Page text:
Catch a falling star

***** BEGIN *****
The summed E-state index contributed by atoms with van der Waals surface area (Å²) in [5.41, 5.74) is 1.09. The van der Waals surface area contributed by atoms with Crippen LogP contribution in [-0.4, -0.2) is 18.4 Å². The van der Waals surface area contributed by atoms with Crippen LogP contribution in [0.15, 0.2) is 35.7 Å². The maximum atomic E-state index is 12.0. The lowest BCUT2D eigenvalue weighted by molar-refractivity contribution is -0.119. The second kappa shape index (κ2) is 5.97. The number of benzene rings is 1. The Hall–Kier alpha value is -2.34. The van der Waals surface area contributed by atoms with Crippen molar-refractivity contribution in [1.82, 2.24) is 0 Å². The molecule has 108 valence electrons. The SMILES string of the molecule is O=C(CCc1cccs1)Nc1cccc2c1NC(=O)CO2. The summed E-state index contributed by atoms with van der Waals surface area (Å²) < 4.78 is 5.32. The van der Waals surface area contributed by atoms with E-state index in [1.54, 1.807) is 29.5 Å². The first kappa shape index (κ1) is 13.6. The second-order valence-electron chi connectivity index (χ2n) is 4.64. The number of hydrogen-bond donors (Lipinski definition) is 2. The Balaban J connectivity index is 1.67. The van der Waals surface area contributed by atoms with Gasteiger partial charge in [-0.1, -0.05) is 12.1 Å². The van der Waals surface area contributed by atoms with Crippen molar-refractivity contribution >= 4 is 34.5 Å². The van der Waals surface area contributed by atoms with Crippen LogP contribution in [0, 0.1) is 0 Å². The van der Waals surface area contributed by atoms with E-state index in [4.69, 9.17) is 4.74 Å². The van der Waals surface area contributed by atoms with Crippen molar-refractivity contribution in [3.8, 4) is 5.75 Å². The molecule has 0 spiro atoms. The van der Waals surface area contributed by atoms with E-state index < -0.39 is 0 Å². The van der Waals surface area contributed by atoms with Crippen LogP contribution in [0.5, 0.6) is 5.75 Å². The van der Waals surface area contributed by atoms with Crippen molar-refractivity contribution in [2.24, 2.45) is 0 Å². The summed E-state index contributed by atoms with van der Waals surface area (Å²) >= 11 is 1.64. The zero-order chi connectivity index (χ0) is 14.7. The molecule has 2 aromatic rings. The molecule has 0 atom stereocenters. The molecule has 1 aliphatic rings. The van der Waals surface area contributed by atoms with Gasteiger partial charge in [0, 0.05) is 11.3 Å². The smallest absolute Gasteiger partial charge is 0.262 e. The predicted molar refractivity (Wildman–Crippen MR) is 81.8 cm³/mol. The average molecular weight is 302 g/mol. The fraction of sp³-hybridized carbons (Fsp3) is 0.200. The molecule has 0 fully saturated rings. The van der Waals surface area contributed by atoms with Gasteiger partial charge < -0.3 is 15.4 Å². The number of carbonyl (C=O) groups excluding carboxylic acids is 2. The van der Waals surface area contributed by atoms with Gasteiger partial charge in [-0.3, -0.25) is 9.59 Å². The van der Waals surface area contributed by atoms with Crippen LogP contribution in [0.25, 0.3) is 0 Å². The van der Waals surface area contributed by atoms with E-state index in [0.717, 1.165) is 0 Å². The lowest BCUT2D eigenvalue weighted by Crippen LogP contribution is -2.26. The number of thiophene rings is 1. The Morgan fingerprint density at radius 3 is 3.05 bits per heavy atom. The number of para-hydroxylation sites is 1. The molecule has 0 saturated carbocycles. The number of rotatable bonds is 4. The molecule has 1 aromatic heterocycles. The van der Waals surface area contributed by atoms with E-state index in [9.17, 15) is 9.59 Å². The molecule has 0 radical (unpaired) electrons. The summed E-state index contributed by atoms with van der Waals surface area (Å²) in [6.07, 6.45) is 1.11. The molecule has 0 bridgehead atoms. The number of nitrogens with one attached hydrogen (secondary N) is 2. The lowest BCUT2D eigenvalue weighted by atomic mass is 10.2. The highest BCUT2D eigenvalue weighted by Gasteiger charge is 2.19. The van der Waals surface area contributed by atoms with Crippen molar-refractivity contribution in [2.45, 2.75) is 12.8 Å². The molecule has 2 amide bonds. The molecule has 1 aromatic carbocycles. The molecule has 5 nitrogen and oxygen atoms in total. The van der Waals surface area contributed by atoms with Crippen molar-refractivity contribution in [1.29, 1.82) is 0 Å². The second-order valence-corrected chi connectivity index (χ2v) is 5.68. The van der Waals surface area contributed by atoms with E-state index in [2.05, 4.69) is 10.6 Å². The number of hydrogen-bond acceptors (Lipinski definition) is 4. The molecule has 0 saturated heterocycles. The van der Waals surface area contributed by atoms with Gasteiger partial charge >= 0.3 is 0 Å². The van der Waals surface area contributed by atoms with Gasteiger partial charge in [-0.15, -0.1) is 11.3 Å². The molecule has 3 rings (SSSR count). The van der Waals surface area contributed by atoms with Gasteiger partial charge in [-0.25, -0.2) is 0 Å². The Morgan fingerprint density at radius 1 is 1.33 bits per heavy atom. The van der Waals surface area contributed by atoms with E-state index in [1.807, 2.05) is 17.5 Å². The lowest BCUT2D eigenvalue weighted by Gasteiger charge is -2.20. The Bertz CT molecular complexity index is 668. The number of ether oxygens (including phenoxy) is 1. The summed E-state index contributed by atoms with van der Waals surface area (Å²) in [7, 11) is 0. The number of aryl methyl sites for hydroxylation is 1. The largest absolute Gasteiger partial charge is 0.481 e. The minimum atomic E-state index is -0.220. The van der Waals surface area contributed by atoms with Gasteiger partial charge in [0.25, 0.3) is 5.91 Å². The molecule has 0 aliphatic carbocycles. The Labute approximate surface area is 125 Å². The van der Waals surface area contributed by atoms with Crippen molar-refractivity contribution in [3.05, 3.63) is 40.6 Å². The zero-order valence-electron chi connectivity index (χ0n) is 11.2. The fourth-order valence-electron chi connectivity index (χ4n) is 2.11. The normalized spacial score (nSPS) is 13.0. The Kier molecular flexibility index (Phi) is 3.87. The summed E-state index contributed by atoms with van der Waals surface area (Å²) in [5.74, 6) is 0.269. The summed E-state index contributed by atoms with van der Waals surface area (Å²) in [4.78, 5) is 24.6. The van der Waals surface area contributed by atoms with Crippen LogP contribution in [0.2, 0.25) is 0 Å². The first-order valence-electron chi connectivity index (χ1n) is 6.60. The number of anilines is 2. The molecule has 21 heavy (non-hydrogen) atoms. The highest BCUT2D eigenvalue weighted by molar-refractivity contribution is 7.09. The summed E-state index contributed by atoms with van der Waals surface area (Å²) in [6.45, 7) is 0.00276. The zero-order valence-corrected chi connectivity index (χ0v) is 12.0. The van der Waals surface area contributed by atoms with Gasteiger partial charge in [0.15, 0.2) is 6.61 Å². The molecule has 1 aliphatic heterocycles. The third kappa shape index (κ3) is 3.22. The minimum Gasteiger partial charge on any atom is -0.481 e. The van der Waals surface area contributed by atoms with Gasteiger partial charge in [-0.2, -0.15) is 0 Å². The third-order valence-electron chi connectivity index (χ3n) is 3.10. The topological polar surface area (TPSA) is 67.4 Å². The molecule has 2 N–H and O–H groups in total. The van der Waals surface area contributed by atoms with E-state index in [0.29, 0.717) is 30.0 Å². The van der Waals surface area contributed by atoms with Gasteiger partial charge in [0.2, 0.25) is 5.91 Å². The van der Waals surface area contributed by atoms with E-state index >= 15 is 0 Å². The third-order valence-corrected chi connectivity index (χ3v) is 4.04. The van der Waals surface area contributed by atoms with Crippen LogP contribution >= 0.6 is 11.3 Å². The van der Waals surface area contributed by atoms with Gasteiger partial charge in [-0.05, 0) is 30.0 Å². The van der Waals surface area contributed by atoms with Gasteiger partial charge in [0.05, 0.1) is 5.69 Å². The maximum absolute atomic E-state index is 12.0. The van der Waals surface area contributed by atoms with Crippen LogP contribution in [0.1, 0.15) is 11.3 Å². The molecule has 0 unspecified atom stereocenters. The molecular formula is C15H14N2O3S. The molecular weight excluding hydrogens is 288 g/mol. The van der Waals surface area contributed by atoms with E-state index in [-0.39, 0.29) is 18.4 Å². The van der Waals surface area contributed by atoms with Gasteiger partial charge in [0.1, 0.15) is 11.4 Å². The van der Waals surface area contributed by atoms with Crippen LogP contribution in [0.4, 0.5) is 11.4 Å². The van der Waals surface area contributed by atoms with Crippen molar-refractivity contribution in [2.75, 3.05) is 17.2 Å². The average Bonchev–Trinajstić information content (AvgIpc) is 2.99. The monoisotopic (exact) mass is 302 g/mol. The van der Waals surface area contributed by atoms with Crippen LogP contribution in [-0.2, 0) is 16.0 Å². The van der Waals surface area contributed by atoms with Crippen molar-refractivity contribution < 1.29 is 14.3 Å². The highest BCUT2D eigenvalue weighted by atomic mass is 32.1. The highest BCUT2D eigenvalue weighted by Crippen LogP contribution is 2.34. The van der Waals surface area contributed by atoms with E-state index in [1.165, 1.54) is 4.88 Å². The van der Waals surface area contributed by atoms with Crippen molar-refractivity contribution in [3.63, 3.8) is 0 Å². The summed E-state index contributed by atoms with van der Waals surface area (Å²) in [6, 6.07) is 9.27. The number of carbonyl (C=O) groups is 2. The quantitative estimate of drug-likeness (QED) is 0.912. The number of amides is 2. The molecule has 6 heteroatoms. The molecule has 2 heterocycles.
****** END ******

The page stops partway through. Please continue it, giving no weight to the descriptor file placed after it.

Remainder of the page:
With her video installations, photographs, and short films, Australian artist Lynette Wallworth creates communal environments that respond, like natural ecosystems, to human presence. At her current show at the British Film Institute (open June 23-September 2), her new work, Hold: Vessel 2, invites visitors to carry a lens-shaped glass bowl through a cavernous room. By moving through the darkness with a ritualistic posture of supplication and offering, viewers 'catch' projected still and moving images of microscopic underwater life forms and deep outer space. Participants inevitably interact with each other; the artist structures her works to 'encourage temporary interdependence.' While her user interface is simple and transparent, Wallworth's collaborations with specialists in contemporary scientific visioning technologies--the BIO-Rad confocal laser scanning microscope, X-ray Microtomography, and remotely operated light-sensitive cameras--reveal images of the world that are invisible to the naked eye. Placing the human subject at the nexus of a microcosm and a macrocosm largely outside the reach of everyday experience, the artist offers access to those wondrous hidden realms while hinting at the infinite 'unknown unknowns' beyond. Hold: Vessel 2 is a visceral reminder of our interconnectedness within the vast and complex system of the universe--a feeling which, according to the artist, is 'a useful sensation to achieve.' - Marcia Tanner